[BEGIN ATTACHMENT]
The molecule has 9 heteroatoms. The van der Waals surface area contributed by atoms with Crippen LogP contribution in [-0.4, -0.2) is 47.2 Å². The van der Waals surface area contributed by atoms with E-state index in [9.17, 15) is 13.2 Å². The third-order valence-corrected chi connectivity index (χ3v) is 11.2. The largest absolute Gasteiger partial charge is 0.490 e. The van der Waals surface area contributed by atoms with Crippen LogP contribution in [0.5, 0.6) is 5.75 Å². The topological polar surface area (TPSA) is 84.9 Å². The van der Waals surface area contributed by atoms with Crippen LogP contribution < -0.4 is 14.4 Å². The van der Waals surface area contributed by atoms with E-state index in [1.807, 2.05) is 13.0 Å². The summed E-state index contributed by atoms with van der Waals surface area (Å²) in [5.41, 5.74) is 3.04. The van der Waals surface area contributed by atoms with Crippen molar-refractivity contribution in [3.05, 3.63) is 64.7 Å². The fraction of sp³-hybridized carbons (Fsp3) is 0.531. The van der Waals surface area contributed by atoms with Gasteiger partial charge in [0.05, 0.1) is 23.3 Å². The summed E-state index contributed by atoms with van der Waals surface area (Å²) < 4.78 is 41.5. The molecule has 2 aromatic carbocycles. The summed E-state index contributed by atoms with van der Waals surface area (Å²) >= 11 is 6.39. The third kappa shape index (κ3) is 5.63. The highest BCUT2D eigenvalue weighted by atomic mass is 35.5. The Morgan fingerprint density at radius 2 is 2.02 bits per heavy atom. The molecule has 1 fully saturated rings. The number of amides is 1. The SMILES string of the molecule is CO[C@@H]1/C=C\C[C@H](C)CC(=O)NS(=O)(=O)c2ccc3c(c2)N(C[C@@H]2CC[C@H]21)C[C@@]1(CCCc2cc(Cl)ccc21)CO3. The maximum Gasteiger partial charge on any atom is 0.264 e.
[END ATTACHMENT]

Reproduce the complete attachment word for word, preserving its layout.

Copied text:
The molecule has 9 heteroatoms. The van der Waals surface area contributed by atoms with Crippen LogP contribution in [-0.4, -0.2) is 47.2 Å². The van der Waals surface area contributed by atoms with E-state index in [9.17, 15) is 13.2 Å². The third-order valence-corrected chi connectivity index (χ3v) is 11.2. The largest absolute Gasteiger partial charge is 0.490 e. The van der Waals surface area contributed by atoms with Crippen LogP contribution in [0.5, 0.6) is 5.75 Å². The topological polar surface area (TPSA) is 84.9 Å². The van der Waals surface area contributed by atoms with Crippen LogP contribution < -0.4 is 14.4 Å². The van der Waals surface area contributed by atoms with E-state index in [1.807, 2.05) is 13.0 Å². The summed E-state index contributed by atoms with van der Waals surface area (Å²) in [5.41, 5.74) is 3.04. The van der Waals surface area contributed by atoms with Crippen molar-refractivity contribution in [3.05, 3.63) is 64.7 Å². The fraction of sp³-hybridized carbons (Fsp3) is 0.531. The van der Waals surface area contributed by atoms with Gasteiger partial charge in [0.05, 0.1) is 23.3 Å². The summed E-state index contributed by atoms with van der Waals surface area (Å²) < 4.78 is 41.5. The molecule has 2 aromatic carbocycles. The summed E-state index contributed by atoms with van der Waals surface area (Å²) >= 11 is 6.39. The third kappa shape index (κ3) is 5.63. The highest BCUT2D eigenvalue weighted by atomic mass is 35.5. The Morgan fingerprint density at radius 2 is 2.02 bits per heavy atom. The molecule has 1 fully saturated rings. The number of amides is 1. The SMILES string of the molecule is CO[C@@H]1/C=C\C[C@H](C)CC(=O)NS(=O)(=O)c2ccc3c(c2)N(C[C@@H]2CC[C@H]21)C[C@@]1(CCCc2cc(Cl)ccc21)CO3. The maximum Gasteiger partial charge on any atom is 0.264 e.